A Trip to Persepolis
On Friday night, I attended a lecture delivered by Marjane Satrapi, author of the comic books Persepolis and co-director of the 2007 Oscar-nominated film of the same name -- the English-language version of which opened locally on Friday as well. Satrapi, who spoke at University of Texas at Dallas, looks uncannily like the drawn version of herself, especially when she raises her eyebrows and shrugs, which she did often during the hourlong speech.
Satrapi didn’t speak extensively about her childhood as chronicled in the book and movie -- a tale of leaving Iran, then returning and leaving again in the wake of the Islamic Revolution. She focused instead on the politics of drawing, the Iraq War and the cigarette break she looked forward to taking before she signed books after the talk. Though the Satrapi team declined an interview request from Unfair Park -- we would later learn that, nobly, she wanted to focus on the audience and not the media -- after the jump are a few highlights from her talk. Because, if nothing else it’s always nice to hang with smart people. And Satrapi is one of the brightest we’ve encountered.
Here, then, are a few Satrapi-isms from Friday’s lecture:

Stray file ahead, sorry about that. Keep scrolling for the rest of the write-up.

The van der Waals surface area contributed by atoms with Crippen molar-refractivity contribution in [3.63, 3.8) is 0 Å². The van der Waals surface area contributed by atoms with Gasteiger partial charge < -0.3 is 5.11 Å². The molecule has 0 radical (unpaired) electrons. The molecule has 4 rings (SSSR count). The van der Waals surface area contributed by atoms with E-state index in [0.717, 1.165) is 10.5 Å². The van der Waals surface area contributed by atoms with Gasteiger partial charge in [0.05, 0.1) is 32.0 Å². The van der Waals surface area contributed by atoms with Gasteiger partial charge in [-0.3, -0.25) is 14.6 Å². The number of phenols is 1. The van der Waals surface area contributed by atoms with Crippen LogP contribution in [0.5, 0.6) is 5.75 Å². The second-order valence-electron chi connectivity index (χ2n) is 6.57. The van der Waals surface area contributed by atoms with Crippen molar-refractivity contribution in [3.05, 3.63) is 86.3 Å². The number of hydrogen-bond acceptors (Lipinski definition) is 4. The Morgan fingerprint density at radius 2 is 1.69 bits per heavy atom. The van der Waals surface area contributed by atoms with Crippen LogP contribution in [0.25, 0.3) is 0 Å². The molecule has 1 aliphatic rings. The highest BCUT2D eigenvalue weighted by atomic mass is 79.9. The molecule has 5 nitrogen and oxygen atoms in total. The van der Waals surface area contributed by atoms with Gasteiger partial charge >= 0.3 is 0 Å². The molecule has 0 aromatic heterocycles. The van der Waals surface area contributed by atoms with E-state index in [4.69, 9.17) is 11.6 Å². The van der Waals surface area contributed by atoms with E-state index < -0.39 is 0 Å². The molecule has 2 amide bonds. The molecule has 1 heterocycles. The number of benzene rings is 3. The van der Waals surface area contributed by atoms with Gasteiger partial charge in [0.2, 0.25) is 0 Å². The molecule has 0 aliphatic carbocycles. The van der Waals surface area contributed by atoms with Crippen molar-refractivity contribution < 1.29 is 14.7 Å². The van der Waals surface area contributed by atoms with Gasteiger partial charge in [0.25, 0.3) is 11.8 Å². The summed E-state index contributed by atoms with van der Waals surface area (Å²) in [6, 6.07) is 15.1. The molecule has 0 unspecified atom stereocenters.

• She loathes the term “graphic novel,” which is often applied to Persepolis. Satrapi, like most writers who use sequential art as their medium, believes it's little more than a made-up phrase meant to make adults feel less embarrassed about reading comic books.
• Humor is the height of cultural understanding. Show a foreigner a picture of a sick child, and he’ll definitely cry. Tell a foreigner a joke, and he may or may not laugh. When he does, that means you get each other; you’ve connected at a deeper level. And that’s why Persepolis, at its core, is a very funny book.
• It’s no simple thing to make an animated film from a comic book. Comics aren’t story boards for movies; they are works of art in their own right.
• People like to denigrate drawing as the child’s art form. All children draw. But 99.9 percent of those children grow up to do something different. The 0.1 percent that continue to draw are supremely misunderstood and forever seen as "childish."
• Kids are taught to critique literature, but not art. That’s another reason why art is misunderstood. Most adults have no vocabulary with which to analyze it.
• Americans are not so bad. Even in a democracy, the president doesn’t represent everyone.
• Persepolis is intended to humanize people in Iran and the Middle East. All too often the American media shrivels individuals down to “terrorists” or “Middle Easterners” or “radicals.” Says the author, labels like those make it easier to bomb these people.
• The phrase “culture clash” is meaningless and obsolete, she says, because culture is continuous. The real division in the world is between "the stupid fanatics" and the rest of us. --Naomi Zeveloff